13 Mar How non-conformists change the world
This is a passage from the book Originals: How Non-conformists Change the World, by Adam Grant with foreword by Sheryl Sandberg.
The book debunks the myth that entrepreneurs are bigger risk takers than non entrepreneurs:
“… but when you track entrepreneurs’ real-world behavior, it’s clear that they avoid dangerous risks. Economists find that as teenagers, successful entrepreneurs were nearly three times as likely as their peers to break rules and engage in illicit activities. Yet when you take a closer look at the specific behaviors involved, the adolescents who went on to start productive companies were only taking calculated risks. When psychologists studied American twins and Swedish citizens, they found the same results.”
It also differentiates between defying your parents and engaging in hazardous activities:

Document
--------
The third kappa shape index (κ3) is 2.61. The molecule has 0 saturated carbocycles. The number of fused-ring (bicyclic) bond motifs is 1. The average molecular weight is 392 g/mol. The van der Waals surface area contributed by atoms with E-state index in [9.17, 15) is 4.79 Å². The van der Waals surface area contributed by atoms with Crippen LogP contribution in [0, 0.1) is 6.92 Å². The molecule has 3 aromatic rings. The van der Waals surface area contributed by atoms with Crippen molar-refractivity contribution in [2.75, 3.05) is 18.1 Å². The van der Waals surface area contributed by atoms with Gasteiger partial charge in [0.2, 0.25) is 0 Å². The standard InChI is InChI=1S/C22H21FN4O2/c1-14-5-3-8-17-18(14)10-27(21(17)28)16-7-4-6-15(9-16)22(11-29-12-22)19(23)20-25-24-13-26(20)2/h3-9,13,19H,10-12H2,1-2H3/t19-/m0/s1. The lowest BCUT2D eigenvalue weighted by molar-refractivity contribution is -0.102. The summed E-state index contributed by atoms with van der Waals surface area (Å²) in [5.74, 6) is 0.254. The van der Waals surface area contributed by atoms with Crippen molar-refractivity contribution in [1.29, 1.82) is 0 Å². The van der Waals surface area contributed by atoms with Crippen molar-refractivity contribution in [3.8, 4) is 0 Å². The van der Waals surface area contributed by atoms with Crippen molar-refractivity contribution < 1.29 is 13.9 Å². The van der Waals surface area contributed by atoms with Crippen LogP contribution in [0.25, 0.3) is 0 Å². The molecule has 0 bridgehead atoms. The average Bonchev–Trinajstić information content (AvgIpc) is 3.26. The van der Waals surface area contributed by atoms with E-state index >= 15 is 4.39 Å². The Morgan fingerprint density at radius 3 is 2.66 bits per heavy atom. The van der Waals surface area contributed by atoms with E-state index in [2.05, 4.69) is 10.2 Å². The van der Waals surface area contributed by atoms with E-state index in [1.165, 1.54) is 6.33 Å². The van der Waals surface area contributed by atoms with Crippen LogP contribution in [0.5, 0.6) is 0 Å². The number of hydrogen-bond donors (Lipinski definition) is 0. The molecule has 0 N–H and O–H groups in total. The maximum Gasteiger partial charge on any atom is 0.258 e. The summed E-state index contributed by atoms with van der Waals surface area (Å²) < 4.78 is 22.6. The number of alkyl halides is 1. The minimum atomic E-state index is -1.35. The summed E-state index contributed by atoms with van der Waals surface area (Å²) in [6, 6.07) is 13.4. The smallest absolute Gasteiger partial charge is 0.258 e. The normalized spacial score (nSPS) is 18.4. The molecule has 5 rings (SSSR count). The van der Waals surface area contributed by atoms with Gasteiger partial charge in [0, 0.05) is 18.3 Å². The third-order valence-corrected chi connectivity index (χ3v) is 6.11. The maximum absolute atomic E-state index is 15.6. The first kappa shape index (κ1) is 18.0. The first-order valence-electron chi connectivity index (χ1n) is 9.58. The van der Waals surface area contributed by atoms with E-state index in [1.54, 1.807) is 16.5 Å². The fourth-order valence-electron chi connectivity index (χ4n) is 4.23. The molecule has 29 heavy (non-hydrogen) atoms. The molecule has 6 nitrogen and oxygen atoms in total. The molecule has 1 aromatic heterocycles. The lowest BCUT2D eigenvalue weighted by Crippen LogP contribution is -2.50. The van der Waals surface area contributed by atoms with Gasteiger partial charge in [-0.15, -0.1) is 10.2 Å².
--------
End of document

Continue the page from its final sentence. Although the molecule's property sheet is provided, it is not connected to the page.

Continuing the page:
“Across all three studies, the people who become successful entrepreneurs were more likely to have teenage histories of defying their parents, staying out past their curfews, skipping school, shoplifting, gambling, drinking alcohol, and smoking marijuana. They were not, however, more likely to engage in hazardous activities like driving drunk, buying illegal drugs, or stealing valuables. And that was true regardless of their parents’ socioeconomic status or family income.”
Is this true of the entrepreneurs that you know? Does it match your experience?
Grant also delivered a TED talk with the title, “the surprising habits of original thinkers”, available to watch here.